John Smallwood: Some pluses seen in USA's loss to Brazil
LANDOVER, Md. — OK, so this is what a plan looks like.For more than a half decade under former head coach Bob Bradley, the U.S. senior men’s soccer team appeared to employ a strategy of run, kick and hope to get lucky. That’s clearly an oversimplification and, to be fair, sometimes it produced some impressive results.
LANDOVER, Md. — OK, so this is what a plan looks like.
For more than a half decade under former head coach Bob Bradley, the U.S. senior men's soccer team appeared to employ a strategy of run, kick and hope to get lucky.
That's clearly an oversimplification and, to be fair, sometimes it produced some impressive results.
Still, Bradleyball mostly reinforced the reality that the United States wasn't ready to succeed on the prime-time stage of international soccer.
And after each frustrating setback, I'd ask myself what was the United States trying to do? Too often, my answer was, "I have no idea."
So now it seems a little strange to watch a U.S. team play with purpose.
Under new coach Jurgen Klinsmann, who was appointed last July after Bradley was sacked, the USA is proactive instead of always reactive.
It looks to implement its own style of play rather than have one dictated to it.
It just looks as if more is getting done.
Klinsmann is not a miracle worker. He started out 1-4-1 before winning five straight matches.
Still, the truth remains that the United States will not go from losing to Ecuador in October to beating Brazil in May — even in an international friendly such as the one Wednesday at FedEx Field.
Brazil is the only five-time World Cup champion, and losing to a team at the level of the USA is never on the agenda. It improved to 16-1 all-time against the United States with a 4-1 victory.
But honestly it wasn't so much about the final score for the Americans. It was that they went at Brazil.
Chasing a game against Brazil and its lethal counterattack is always perilous, but the idea that the United States was confident enough to play boldly was encouraging.
To attempt nothing while losing, 1-0, is not producing sometime to build on.
That wasn't the case on Wednesday.
"We go down, 1-0, on a questionable penalty call," said Klinsmann, who was clearly displeased with the lack of respect his team got from the officials. "Then the second goal came and you are chasing Brazil, which is difficult, because once you do that, you open up space and they are so good when they counter break against you.
"From a performance side, we saw a lot of good elements. We had enough chances to get a second goal. We created quite a lot of chances against a top, world-class team."
There were chances — several thwarted by great saves from Brazilian keeper Rafael and another by a crossbar.
But the goal the United States did score came from a combination of execution as good as you will see from any nation. Going down the left side, midfielder Michael Bradley pushed a vertical ball into space in the Brazil penalty area. Fabian Johnson, overlapping as an attacking defender, raced past two Brazilians and chipped a pass back toward the 6-yard line.
Thirty-year-old forward Hercules Gomez, earning just his 10th cap for the USA, headed in his third career goal.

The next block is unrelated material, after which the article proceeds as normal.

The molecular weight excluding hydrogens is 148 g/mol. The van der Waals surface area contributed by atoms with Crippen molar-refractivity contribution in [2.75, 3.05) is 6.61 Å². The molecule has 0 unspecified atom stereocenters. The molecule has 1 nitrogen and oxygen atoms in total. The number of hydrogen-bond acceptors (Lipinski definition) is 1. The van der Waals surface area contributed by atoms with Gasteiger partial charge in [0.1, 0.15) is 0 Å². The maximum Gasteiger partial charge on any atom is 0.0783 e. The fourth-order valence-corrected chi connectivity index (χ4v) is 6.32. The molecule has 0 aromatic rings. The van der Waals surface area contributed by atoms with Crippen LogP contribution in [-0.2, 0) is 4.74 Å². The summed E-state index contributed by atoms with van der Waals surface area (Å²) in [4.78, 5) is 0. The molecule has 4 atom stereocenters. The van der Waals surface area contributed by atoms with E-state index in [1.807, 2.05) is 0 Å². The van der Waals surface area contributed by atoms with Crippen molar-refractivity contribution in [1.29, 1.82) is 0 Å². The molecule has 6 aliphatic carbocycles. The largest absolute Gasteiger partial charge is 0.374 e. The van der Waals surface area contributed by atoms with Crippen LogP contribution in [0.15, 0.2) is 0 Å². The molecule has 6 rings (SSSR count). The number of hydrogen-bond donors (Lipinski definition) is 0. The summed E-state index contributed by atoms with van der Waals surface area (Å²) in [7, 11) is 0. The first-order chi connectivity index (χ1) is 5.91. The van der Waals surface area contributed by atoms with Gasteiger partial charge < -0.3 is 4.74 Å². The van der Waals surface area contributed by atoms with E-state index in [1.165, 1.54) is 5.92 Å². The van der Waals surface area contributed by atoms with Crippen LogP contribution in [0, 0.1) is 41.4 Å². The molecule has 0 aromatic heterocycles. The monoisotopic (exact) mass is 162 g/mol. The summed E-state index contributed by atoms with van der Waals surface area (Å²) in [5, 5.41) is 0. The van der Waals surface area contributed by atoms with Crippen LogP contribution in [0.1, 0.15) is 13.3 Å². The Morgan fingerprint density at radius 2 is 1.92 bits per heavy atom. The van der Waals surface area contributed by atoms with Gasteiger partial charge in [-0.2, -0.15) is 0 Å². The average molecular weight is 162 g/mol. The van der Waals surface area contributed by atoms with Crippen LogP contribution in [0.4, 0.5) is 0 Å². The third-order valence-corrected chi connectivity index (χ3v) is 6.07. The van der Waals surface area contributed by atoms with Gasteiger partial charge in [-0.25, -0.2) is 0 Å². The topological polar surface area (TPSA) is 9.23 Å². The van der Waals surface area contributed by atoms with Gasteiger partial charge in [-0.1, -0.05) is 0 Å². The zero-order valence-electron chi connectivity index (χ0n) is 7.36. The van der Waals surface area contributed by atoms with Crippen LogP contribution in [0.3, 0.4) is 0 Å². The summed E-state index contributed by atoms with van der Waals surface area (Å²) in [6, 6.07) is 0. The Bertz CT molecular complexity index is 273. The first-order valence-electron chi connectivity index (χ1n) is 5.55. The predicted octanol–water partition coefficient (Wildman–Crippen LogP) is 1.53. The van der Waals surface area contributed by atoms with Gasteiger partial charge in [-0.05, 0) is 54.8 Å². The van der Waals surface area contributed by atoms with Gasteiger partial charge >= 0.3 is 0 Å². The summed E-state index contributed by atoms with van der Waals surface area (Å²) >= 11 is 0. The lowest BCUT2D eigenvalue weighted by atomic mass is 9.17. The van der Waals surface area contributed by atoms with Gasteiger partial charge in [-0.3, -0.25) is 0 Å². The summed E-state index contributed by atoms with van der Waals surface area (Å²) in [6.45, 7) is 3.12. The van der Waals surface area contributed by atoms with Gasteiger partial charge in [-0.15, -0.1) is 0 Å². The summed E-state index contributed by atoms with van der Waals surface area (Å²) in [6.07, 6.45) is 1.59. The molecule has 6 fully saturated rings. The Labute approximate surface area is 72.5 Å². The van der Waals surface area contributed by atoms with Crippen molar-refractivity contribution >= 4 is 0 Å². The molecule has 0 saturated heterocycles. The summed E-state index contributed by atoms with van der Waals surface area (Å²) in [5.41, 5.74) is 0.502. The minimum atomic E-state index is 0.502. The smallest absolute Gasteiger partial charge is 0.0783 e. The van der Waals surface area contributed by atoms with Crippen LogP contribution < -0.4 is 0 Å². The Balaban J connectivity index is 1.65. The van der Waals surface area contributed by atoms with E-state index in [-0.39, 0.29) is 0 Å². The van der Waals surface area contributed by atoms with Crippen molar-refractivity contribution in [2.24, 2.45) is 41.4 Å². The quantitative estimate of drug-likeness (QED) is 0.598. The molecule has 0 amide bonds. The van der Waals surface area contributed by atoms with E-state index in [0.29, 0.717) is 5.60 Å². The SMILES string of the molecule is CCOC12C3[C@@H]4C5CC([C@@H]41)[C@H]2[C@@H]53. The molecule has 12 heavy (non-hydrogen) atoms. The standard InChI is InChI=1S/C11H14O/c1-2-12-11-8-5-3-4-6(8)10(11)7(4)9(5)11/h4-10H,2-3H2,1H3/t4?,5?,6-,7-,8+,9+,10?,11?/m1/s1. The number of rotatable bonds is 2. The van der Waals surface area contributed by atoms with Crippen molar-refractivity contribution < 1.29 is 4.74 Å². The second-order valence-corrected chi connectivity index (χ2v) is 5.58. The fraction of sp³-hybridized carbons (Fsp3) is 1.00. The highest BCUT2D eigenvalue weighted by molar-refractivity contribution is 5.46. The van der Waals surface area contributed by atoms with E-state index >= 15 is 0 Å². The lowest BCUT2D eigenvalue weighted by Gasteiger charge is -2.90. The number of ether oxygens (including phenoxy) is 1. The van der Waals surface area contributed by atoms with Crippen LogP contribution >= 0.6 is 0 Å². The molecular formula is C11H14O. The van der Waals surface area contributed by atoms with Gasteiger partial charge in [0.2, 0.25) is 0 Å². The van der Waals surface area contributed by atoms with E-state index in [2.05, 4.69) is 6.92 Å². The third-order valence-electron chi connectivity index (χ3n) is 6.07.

If you can start by acknowledging that Brazil is simply the better squad, then there is more to take from this than just another loss to Brazil.
Klinsmann has instituted a style that "has tempo in it. It has one-two touch combinations through our midfielders as fast as possible, finding the forwards up there, having pace. Build from the back, no long balls."
You saw it Saturday, when the USA smashed Scotland, 5-1. You saw it several times against Brazil. The Americans weren't about to beat the Brazilians, who perfected a similar brand of play decades ago, on Wednesday, but they were pushed to perform at their highest level.
A friendly is one of the few games in which a moral victory can mean something.
The United States had brought a five-match winning streak into Wednesday, including a first-ever win over Italy. Klinsmann could have played things conservatively, but he truly wanted to see how far his team could push against a team that is always among the world's top two or three.
"For us, it's about how do we get closer to those teams," he said. "We want to play the big nations. We want to play Brazil and Italy and France. It's out of those games that we get a lot."
This match brought out the plucky side of Klinsmann — the one he developed as a World Cup winning player for Germany.
FIFA will likely fine Klinsmann for some of his animated criticism of the officiating, but he also was trying to make a point to his team.
He said he feels his team needs to start playing with more of an "edge" to earn some of the perks that tops squads always seem to get.
"We need to step on a few more toes," Klinsmann said. "Push back. Fight for some of the calls that Brazil got. We need to get a little nastier. Maybe we don't like that. But it needs to be developed."
Klinsmann took chances. Down the road, when things count, his players will have a better understanding of their potential and limitations.
The United States begins qualification for the 2014 World Cup against Antigua & Barbados on June 8 and at Guatemala on June 12.